Community Profiles – Mt. Aukum

Aukum Post Mark 1899

Neatly divided by Mt. Aukum Road (County Road E-16), and lying just north of the Amador – El Dorado County, line is the town of Mt. Aukum.

This has not always been the name of this town, at times it may also have been known as Aurum, Oakum, Orcum, Ockum, and once even as Mt. Auburn. If fact, the mountain from which the town gets its name rarely shows up as Mt. Aukum on maps, but usually as Mt. Orcum or Mt. Aurum (it is the mountain with a microwave/radio relay station and Mount Aukum Winery, atop its 2615 foot summit).

No one knows for sure the origin of the name, which may be why it changed so often. Some believe it may have been a Miwok word, Ochum, which we are told meant village. But then, some also put forth the idea that it was named by some sailors after the tarred rope called oakum, often used to calk the planking of early sailing ships. However, in 1961 the U. S. Post Office solved the problem for everyone by officially changing the name of the town from Aukum to Mt. Aukum, mainly because the Aukum mail was getting mixed in with the mail bound for Auburn.

Unlike most of the other towns in the region, Mt. Aukum was not really known as a mining town, but more as a farming and ranching area. Hay and grain were widely grown around Mt. Aukum, and raising beef cattle was a big business. That is not to say that mining did not occur in the area. The many streams and creeks, along with the South Fork of the Cosumnes River, gave up fair amounts of gold to those willing to work for it.

The first reference to Mt. Aukum appears in the June 1860 minutes of the El Dorado County Board of Supervisors. They ordered the Coyoteville School District to be divided and the north portion to be called the Mt. Ockum School District.

A new school was soon built on the Flynn Ranch, located on the west side of the mountain, about a half mile north of the town. In April of 1921, the school was dismantled and moved to its present location on Mt. Aukum Road (near the fire station). Due to a lack of students, the school was closed from 1921 to 1925 and 1927 to 1932. In 1958, the Mt. Aukum, Fair Play, River, Willow and Mountain school districts were unified into the present Pioneer School District.

The Mt. Aukum Post Office opened in 1895 as the Aukum Post Office with Lydia A. Wrigglesworth (Wigglesworth?) serving as its first postmaster. It would close from 1914 to 1920 and the mail directed to the town of Uno. That post office would close in 1920 and the mail would come back to Aukum again.

The story of Uno is controversial, to say the least. Some point out that it must be near Mt. Aukum since post offices are rarely moved a great distance, but others contend it was on the other side of Indian Diggings, far from Mt. Aukum. Unfortunately, it rarely shows up on maps, old or new, and when it does, it is in different locations.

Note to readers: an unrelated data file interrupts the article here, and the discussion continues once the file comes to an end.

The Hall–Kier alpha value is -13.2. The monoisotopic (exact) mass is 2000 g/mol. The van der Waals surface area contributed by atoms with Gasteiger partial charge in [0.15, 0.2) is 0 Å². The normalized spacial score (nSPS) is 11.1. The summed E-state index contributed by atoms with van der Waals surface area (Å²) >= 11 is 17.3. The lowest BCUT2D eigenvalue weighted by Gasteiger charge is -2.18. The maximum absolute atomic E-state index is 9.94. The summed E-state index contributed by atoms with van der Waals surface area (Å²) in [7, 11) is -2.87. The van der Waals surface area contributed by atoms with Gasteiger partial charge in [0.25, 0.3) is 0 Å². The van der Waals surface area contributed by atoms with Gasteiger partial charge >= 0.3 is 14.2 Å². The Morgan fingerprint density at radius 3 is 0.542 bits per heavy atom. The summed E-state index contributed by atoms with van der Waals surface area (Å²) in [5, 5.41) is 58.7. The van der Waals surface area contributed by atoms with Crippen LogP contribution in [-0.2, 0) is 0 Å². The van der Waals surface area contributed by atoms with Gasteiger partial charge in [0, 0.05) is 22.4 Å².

Reliance on the first opinion would put Uno about two miles to the southeast of Mt. Aukum, on a ridge north of Cedar Creek. It wasn’t a small community, since it was large enough to have a post office of its own from February of 1892 until 1920, when it closed.

There were only three postmasters at Uno, the first being Leander Morris (1892), who was followed by Sarah Farnsworth (1892-1914) and Nancy Giles (1914-1920). Apparently the only business in town was the Farnsworth store, in which the Post Office was conveniently located.

Adding to the Uno controversy is a belief that the reason there is so little information on Uno is that at one time it may have been known as Coyoteville, which some early maps show at this same location near Cedar Creek.

Coyoteville was one of the first settlements in the area and believed to be the source of (or perhaps named after) the mining term “coyote-ing”, a process of digging into the ground and throwing the dirt and rock around the mouth of the shaft, where it was later worked for gold. It obviously had a school in 1860, when its school district was divided by the Board of Supervisors, and we know that in 1876 it had a boarding house owned by Henry Monsees and that two men by the names of William Donahue and Daniel Bowman were owners of a nearby mine. Nothing much remains of Coyoteville, or for that matter, Uno.

To the west of Coyoteville/Uno and south of Mt. Aukum, on the South Fork of the Cosumnes River was the town of Bridgeport. It would show up on maps until the middle 1900s when its name was changed to River Pines and it became a site of vacation homes.

As early as 1852 the town consisted of cabins, a saloon, and the Hall & Nelson Mill. In 1854 all that portion of the town on the south side of the river would be removed from El Dorado County and become part of the newly formed Amador County.

By 1874 the area had enough population for the Bridgeport School District to be formed and the Bridgeport School built (it was known as the “Evening Shade” School). The district was merged with the Mt. Aukum School District in 1953, which in 1958, became part of the Pioneer School District.

Bridgeport had no post office until 1948, again by which time the name of the town had become River Pines. It had only three Postmasters, Blanch Steinsick (1948-1961), Frances Spring (1961-1971) and Louise Travers (from 1971 until it became a branch of the Mt. Aukum Post Office 1985).

Except for an occasional foundation, building stone or shallow mine shaft, only Mt. Aukum and River Pines remain today, as a small but important reminder of the early activities in this part of our county.

Sources for this story include “Cosumnes River Country”, by Steve Ginsburg (1979, 1995); “History of California Post Offices, 1849-1976”, researched by H. E. Salley (1976); and the “History of El Dorado County, by Paolo Sioli (1883), reprinted and indexed by the El Dorado Friends of the Library (1998).

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